Earlier this week, The Hof pointed out the similarities of the early criticism about Eli Manning and Blaine Gabbert. It’s really quite brilliant, you should read it. While a lot of the credit goes to the wonderful reporting, research, and humility of the great Vic Ketchman, a big thanks to Hof for finding the diamond in the rough over at Packers.com.
Jen Floyd Engel over at FOXsports also had some notes about not giving up on your QB early.
This is an important lesson that coaching staffs and general managers all need to learn.
Too often a player is written off right away because he didn’t somehow manage to make as much of an impact as expected. But is that really their fault? Or is the fault of the coaching staff not capitalizing on the potential seen by the general manager (or head coach depending on how much power they have)? Perhaps it’s simply because the talent evaluation was off. Whatever the case, there’s a pretty good chance that your QB will show the skills you saw in some games. How can someone get a quarterback to show his talent on a continuous basis?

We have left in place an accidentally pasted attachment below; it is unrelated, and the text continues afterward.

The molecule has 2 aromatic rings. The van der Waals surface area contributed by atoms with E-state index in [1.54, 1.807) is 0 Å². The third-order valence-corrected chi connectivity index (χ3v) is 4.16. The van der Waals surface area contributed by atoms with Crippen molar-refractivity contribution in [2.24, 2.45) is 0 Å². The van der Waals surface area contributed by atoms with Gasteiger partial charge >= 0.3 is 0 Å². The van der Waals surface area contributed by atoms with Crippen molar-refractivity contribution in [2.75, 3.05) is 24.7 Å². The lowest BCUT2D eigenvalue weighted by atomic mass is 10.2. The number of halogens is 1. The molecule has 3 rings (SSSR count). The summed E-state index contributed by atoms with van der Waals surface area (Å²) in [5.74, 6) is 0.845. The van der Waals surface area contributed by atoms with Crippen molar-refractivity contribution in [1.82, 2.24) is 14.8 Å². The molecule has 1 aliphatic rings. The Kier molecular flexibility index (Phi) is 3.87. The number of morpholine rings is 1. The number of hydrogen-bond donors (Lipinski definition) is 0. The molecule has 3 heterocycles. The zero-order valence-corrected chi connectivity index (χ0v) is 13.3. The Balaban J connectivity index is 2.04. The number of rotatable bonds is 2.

That comes with time and coaching and lots and lots of practice.
In Vic’s response to the question about Eli Manning, he mentioned how Eli comes alive during clutch moments, when it really matters. As great as that is, I can’t see that as truly becoming elite. When you look at elite, you look at Tom Brady and Peyton Manning. Those two men ran the score up in the first, second, third, and fourth quarters. They don’t have to come from behind because they put their team in a position to just kneel the ball day in and day out.
That is elite.
But how does Gabbert get there?
To be honest, I don’t really know. All I know is that Mike Mularkey and co. really need to develop him during their time with him. But coaching can only do so much. It really comes down to our favorite Goldilocks look alike, Blaine Gabbert.
– Luke N. Sim